(Albert Payson Terhune was born in Newark, New Jersey in 1872. His family lived in Europe, Springfield, MA and Brooklyn, NY, but it was their summer home in Pompton Lakes, NJ that became famous.
Terhune’s home, Sunnybank, became the setting for most of his books on dogs. Terhune wrote for newspapers, magazines and published over fifty-five books, primarily on his dogs at Sunnybank. One book published in 1919 entitled, Lad, A Dog, is still in print. Although he wrote about his collies, his books talk to all people who own dogs.
Albert Terhune died in 1942. Much of the land once constituting Sunnybank was lost to developers in the 1960′s and the house was demolished in 1969. However, through the efforts of Terhune fans and dog fanciers, the central 9.6 acres was preserved and is now Terhune Sunnybank Memorial Park, administered by the Wayne Township Parks Department.
The passage below is taken from, “Some Sunnybank Dogs.”)
Of all my countless ignorances of dog nature, the densest is his yearning to be near his master or mistress.
I don’t know why my collies will leave their dozing in front of the living-room hearth for the privilege of following me out into a torrent of winter rain. They hate rain.
I don’t know why all folk’s dogs risk gladly a scolding by breaking out of a room or a kennel into which they have been shut, and galloping down the street or over the field to catch up with the master who purposely had left them behind.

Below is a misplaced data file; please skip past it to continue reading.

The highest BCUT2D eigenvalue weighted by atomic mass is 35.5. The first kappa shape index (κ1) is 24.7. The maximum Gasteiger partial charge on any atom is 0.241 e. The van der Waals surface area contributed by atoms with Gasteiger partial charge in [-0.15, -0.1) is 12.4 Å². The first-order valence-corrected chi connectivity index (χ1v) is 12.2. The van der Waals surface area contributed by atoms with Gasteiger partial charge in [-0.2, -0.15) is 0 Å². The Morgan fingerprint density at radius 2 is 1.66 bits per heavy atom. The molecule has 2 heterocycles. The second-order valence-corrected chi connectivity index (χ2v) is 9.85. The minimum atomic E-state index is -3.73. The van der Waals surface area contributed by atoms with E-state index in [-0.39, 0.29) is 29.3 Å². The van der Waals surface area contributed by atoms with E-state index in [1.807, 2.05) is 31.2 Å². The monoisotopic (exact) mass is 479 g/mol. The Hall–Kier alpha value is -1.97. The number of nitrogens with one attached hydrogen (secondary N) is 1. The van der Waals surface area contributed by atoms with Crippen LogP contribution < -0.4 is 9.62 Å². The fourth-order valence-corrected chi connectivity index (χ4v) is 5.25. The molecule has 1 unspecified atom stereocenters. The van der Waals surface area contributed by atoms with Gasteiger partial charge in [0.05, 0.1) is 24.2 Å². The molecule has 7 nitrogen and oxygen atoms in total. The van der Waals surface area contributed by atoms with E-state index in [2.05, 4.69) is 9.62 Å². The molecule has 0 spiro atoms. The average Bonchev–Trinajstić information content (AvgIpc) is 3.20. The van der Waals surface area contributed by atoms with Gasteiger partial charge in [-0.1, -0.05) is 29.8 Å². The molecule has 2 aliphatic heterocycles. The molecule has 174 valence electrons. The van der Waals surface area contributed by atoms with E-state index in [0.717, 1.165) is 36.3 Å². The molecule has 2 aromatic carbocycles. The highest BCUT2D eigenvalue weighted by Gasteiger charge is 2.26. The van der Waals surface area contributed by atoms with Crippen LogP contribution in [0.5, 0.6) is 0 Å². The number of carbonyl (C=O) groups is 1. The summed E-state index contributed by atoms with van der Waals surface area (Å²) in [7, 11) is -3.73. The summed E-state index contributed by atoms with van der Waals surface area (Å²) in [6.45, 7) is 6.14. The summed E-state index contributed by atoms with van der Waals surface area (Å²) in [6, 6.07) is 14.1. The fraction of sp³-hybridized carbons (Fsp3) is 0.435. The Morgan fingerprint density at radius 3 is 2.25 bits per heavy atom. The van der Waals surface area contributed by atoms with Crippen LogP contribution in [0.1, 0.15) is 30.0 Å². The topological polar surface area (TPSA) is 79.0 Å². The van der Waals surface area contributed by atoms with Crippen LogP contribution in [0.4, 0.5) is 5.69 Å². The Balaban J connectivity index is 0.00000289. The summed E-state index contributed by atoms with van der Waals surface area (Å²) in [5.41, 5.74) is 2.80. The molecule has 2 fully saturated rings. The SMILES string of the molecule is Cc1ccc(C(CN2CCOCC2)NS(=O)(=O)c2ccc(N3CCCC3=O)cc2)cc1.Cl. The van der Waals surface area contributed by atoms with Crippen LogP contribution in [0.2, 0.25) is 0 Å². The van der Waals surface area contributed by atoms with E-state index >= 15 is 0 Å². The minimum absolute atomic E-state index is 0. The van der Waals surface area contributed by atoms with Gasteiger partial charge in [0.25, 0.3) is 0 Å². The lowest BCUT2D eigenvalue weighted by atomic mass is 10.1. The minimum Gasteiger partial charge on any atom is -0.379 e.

Today (for another and non-thrilling instance) I am writing at my hammock desk, a hundred yards or more from the house, Seven dogs are with me. It is a cool, brilliant afternoon; just the weather for a romp. The lawns and the woods and the lake all offer allurement to my collies.
What are the seven doing? Each and every one of them is lounging on the ground, close to the hammock.
Even the crippled and ancient Sandy (Sunnybank Sandstorm) has left the veranda mat where he was so comfortable. To him all movement nowadays is a source of more or less keen discomfort. Yet he limped painfully down the six steps from the veranda to the driveway, and came slowy over to me, as soon as he found I was here; stretching himself at my feet, on bumpy ground much less comfortable than his porch bed. And here for the past two hours he has been drowsing with the others.
Why? I don’t know. There must be some mysterious lure in the presence of their human gods which gives dogs that silly yearning to stay at their sides; rather than to do more amusing and interesting things.
When I chance to go from the house toward the stables, a cloud of the white doves of Sunnybank fly to meet me and to escort me in winnowing flight to my destination. There is no mystery about this semblance of devotion. They know their food box is in a shed there.
The same cause was assignable to the welcoming whinnies of my horses ( when I still kept horses) that greeted me as I passed in through the sable doors in the early morning.
It is the same with the goldfish, when a hundred of them converge in fiery streams to where I halt at the curb of the wide lily pool; and when they wriggle fearlessly in and out among my dabbling fingers. They know – or hope – I am there to feed them.
No, none of those phenomena holds a single half-grain of mystery, any more than does human fawning on a rich relative. But the dogs – mine and everyone’s – stick around where we are and go where we go, through no graft motive at all.
They are absurd enough to want to be with us, and with no hope of reward. That is an impluse I have sought hard and vainly to explain to myself.